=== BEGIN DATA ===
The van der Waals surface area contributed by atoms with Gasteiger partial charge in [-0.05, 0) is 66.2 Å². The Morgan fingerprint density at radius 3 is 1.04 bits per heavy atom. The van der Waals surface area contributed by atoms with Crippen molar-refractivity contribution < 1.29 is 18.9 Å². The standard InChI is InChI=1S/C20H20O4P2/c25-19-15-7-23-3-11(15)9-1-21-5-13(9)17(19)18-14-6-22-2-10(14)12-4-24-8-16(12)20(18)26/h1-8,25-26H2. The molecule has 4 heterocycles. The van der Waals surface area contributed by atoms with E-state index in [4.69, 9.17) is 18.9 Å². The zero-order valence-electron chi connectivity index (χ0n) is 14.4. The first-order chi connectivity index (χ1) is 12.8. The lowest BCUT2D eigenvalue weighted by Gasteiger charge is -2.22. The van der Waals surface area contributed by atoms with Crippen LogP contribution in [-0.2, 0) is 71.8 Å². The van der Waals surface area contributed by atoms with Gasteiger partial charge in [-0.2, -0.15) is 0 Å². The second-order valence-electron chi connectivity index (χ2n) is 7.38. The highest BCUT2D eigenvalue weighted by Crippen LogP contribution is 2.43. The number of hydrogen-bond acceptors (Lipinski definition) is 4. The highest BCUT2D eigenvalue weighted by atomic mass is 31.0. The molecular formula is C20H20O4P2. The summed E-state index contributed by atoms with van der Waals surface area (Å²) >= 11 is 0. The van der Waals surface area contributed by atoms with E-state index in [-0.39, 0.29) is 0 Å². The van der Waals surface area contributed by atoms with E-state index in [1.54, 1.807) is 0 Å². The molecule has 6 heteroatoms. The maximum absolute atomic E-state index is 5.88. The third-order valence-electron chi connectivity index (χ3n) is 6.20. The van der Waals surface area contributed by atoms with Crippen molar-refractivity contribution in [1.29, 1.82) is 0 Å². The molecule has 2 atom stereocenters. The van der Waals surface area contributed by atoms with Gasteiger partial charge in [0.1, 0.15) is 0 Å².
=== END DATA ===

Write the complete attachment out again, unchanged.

The van der Waals surface area contributed by atoms with Gasteiger partial charge in [-0.05, 0) is 66.2 Å². The Morgan fingerprint density at radius 3 is 1.04 bits per heavy atom. The van der Waals surface area contributed by atoms with Crippen molar-refractivity contribution < 1.29 is 18.9 Å². The standard InChI is InChI=1S/C20H20O4P2/c25-19-15-7-23-3-11(15)9-1-21-5-13(9)17(19)18-14-6-22-2-10(14)12-4-24-8-16(12)20(18)26/h1-8,25-26H2. The molecule has 4 heterocycles. The van der Waals surface area contributed by atoms with E-state index in [4.69, 9.17) is 18.9 Å². The zero-order valence-electron chi connectivity index (χ0n) is 14.4. The first-order chi connectivity index (χ1) is 12.8. The lowest BCUT2D eigenvalue weighted by Gasteiger charge is -2.22. The van der Waals surface area contributed by atoms with Crippen LogP contribution in [-0.2, 0) is 71.8 Å². The van der Waals surface area contributed by atoms with Gasteiger partial charge in [-0.2, -0.15) is 0 Å². The second-order valence-electron chi connectivity index (χ2n) is 7.38. The highest BCUT2D eigenvalue weighted by Crippen LogP contribution is 2.43. The number of hydrogen-bond acceptors (Lipinski definition) is 4. The highest BCUT2D eigenvalue weighted by atomic mass is 31.0. The molecular formula is C20H20O4P2. The summed E-state index contributed by atoms with van der Waals surface area (Å²) >= 11 is 0. The van der Waals surface area contributed by atoms with E-state index in [-0.39, 0.29) is 0 Å². The van der Waals surface area contributed by atoms with E-state index in [1.54, 1.807) is 0 Å². The molecule has 6 heteroatoms. The maximum absolute atomic E-state index is 5.88. The third-order valence-electron chi connectivity index (χ3n) is 6.20. The van der Waals surface area contributed by atoms with Crippen molar-refractivity contribution in [1.29, 1.82) is 0 Å². The molecule has 2 atom stereocenters. The van der Waals surface area contributed by atoms with Gasteiger partial charge in [0.1, 0.15) is 0 Å².